Solutions at 1000 μg ml-1 of each extract in methanol were subjected to the determination of total phenolic compounds. For this analysis, the followings were used: 100 μl of each solution, 1.5 ml of aqueous solution of sodium carbonate at 2%, 5 ml of the Folin-Ciocalteau reagent (Sigma Aldrich) (1:10 v/v), and 1.00 ml of distilled water. The absorbance was measured after 30 min at 760 nm using a spectrophotometer (700S FEMTO) according to the methodology described by Djeridane et al. (2006).

For the calculation of the content of phenolic compounds an analytical curve was prepared using standard solutions of gallic acid in the concentrations of 1; 5; 10; 15; 30; and 40 μg in 1.0 g of solvent. The result was expressed in mg of gallic acid per gram of extract. All tests were performed in triplicate.

Flavonoids and flavonol

For flavonoids determination, 500 μl of each extract at the concentration of 1000 μg ml-1, was mixed with  1.5 ml  of  methanol, 0.10 ml of aqueous aluminum chloride at 10%, 0.1 ml of sodium acetate 1 mol L-1 and 2.80 ml of distilled water. After being incubated for 40 min, the absorbance was measured, in the same spectrophotometer used for the determination of phenolic compounds, using a wavelength of 415 nm. The concentration of flavonol was determined using a mixture of 2 ml of each extract, 2 ml of AlCl3 (2%), and 3 ml CH3COONa (5%). This was followed by incubation for 2.5 h at 20°C and absorbance readings at 440 nm (Formagio et al., 2014). For the determination of the content of flavonoids and flavonol, an analytical curve was prepared in the concentrations of 0.1; 0.5; 1; 5; 10; and 20 µg of standard quercetin. The result is expressed in mg of quercetin per gram of extract. All tests were performed in triplicate.

Condensed tannins

To determine the condensed tannins, there was a reaction with vanillin, according to the method of Agostini-Costa et al. (1999). Exactly 4 ml of vanillin reagent (4% vanillin and 8% HCl in methanol) recently prepared was heated at 30°C for 30 min in a test tube. After this step, 1 ml of extract (1000 μg L-1) was added to each tube. The reaction was maintained at 30°C for 20 min and the absorbance was read at 500 nm. The quantification was done by calibration curve, using catechin as standard, at concentrations of 2.5; 5; 10; 20; 30; and 40 μg/ml. The results were expressed in mg of catechin per g extract.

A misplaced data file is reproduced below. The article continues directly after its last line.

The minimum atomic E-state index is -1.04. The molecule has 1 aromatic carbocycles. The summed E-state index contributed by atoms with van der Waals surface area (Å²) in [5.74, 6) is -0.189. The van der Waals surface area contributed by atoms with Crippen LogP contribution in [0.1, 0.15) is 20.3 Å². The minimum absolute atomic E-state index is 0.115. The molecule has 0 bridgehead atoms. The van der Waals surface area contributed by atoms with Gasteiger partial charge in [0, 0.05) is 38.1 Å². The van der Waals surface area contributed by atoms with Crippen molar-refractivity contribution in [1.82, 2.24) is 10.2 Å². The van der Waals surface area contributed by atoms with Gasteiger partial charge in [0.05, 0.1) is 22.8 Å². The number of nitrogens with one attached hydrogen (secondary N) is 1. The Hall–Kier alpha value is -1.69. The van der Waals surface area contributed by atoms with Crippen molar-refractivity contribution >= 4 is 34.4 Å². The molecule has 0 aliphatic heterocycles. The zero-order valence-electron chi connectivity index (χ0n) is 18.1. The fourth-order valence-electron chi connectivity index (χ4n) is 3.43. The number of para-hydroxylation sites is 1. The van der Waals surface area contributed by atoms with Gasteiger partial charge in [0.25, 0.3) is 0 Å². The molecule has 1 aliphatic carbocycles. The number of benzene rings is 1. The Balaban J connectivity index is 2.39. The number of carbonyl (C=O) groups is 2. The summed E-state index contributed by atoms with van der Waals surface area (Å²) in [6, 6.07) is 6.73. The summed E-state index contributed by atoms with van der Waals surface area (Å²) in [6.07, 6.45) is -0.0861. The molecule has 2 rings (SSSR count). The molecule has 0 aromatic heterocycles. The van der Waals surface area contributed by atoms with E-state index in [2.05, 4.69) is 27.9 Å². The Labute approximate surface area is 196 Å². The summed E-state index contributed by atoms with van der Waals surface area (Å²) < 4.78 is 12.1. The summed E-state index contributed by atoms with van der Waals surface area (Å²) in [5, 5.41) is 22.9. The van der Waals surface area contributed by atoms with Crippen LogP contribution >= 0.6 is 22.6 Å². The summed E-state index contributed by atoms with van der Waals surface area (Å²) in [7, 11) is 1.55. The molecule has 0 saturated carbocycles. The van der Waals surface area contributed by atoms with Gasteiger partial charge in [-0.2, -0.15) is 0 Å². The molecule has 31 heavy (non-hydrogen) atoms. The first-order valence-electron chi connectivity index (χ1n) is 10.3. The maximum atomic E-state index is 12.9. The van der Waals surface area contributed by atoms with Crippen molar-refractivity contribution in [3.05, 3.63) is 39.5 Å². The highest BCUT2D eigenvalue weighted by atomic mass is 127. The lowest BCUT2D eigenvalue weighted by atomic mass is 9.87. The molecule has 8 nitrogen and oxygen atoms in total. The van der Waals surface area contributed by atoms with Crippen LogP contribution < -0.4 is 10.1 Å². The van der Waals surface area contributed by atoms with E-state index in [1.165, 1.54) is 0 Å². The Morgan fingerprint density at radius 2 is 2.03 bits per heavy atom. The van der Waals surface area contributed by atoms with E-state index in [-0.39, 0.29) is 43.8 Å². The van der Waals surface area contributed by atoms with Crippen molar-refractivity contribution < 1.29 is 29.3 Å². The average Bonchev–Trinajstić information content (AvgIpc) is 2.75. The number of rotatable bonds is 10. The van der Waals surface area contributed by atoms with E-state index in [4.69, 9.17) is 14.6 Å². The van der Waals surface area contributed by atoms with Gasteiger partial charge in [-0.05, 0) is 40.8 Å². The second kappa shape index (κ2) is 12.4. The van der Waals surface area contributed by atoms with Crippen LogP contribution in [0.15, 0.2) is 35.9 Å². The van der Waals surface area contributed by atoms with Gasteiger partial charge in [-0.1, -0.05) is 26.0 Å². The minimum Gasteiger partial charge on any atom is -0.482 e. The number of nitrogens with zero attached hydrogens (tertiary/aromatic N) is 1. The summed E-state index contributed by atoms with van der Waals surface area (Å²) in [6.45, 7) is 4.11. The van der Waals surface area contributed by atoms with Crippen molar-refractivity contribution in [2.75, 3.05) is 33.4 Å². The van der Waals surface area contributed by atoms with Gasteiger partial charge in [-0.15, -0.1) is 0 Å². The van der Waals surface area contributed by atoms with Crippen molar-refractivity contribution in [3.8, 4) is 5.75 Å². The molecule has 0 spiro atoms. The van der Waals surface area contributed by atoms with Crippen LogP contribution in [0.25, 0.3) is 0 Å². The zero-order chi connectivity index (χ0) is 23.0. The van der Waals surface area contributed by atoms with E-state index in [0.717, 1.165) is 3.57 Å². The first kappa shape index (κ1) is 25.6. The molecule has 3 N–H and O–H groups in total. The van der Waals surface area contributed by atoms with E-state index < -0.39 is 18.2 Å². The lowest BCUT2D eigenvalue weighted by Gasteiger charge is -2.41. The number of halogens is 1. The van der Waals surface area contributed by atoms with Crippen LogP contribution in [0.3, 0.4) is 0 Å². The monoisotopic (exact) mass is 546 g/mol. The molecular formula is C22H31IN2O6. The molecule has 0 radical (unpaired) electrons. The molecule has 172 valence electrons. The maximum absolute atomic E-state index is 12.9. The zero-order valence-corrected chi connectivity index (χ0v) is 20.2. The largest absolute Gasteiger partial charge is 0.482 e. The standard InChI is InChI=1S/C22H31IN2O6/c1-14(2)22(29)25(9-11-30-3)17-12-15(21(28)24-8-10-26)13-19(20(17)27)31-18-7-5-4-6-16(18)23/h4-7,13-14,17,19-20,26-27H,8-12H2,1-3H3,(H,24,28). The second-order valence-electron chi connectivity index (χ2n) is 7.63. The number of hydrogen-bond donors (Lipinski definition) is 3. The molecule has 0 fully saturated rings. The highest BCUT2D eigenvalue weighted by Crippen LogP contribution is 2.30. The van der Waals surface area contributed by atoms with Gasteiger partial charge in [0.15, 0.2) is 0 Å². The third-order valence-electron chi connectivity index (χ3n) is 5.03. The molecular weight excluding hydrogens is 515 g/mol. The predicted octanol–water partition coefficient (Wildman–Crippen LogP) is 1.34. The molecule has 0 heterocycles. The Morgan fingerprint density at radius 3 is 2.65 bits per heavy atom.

Antioxidant activity (ABTS and DPPH)

The potential of eliminating free radicals using the 2,2-diphenyl-1-picrylhydrazyl (DPPH) and the 2,2'-azino-bis(3-ethylbenzothiazoline-6-sulphonic acid) (ABTS) was determined by the spectrophotometric method, using different concentrations of extracts in methanol (from 10 to 1000 μg mL-1). For the DPPH test, at 500 μl of each extract was added 2 ml of a solution of 0.1 mol L-1 of DPPH, which was previously prepared and incubated in the dark for 30 min. The absorbance was registered at 517 nm. In the ABTS assay, 1.98 ml of diluted ABTS solution (0.7 mMolar) was added to 20 μl of the extract and the absorbance was measured at 734 nm, after stirring for 6 min. The assays were performed in triplicate. The percent inhibition is calculated by: